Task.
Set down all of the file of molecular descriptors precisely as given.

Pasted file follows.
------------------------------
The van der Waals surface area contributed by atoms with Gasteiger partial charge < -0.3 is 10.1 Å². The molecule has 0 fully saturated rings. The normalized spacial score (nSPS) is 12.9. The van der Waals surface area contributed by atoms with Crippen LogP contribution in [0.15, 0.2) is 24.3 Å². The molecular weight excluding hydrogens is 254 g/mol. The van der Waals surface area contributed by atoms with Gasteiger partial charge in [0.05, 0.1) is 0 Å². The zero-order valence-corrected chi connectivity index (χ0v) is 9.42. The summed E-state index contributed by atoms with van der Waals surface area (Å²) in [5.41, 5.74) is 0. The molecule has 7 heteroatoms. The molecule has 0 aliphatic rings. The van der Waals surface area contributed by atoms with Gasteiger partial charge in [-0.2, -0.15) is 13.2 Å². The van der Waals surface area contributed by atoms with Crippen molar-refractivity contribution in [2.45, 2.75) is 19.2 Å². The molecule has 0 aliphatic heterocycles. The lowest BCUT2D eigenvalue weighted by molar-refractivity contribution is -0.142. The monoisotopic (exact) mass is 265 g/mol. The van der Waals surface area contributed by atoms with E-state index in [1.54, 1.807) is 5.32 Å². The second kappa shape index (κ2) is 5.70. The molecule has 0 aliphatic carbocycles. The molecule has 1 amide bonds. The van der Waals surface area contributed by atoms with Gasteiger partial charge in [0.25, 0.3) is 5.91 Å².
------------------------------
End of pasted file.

The van der Waals surface area contributed by atoms with Gasteiger partial charge < -0.3 is 10.1 Å². The molecule has 0 fully saturated rings. The normalized spacial score (nSPS) is 12.9. The van der Waals surface area contributed by atoms with Crippen LogP contribution in [0.15, 0.2) is 24.3 Å². The molecular weight excluding hydrogens is 254 g/mol. The van der Waals surface area contributed by atoms with Gasteiger partial charge in [0.05, 0.1) is 0 Å². The zero-order valence-corrected chi connectivity index (χ0v) is 9.42. The summed E-state index contributed by atoms with van der Waals surface area (Å²) in [5.41, 5.74) is 0. The molecule has 7 heteroatoms. The molecule has 0 aliphatic rings. The van der Waals surface area contributed by atoms with Gasteiger partial charge in [-0.2, -0.15) is 13.2 Å². The van der Waals surface area contributed by atoms with Crippen molar-refractivity contribution in [2.45, 2.75) is 19.2 Å². The molecule has 0 aliphatic heterocycles. The lowest BCUT2D eigenvalue weighted by molar-refractivity contribution is -0.142. The monoisotopic (exact) mass is 265 g/mol. The van der Waals surface area contributed by atoms with E-state index in [1.54, 1.807) is 5.32 Å². The second kappa shape index (κ2) is 5.70. The molecule has 0 aliphatic carbocycles. The molecule has 1 amide bonds. The van der Waals surface area contributed by atoms with Gasteiger partial charge in [0.25, 0.3) is 5.91 Å².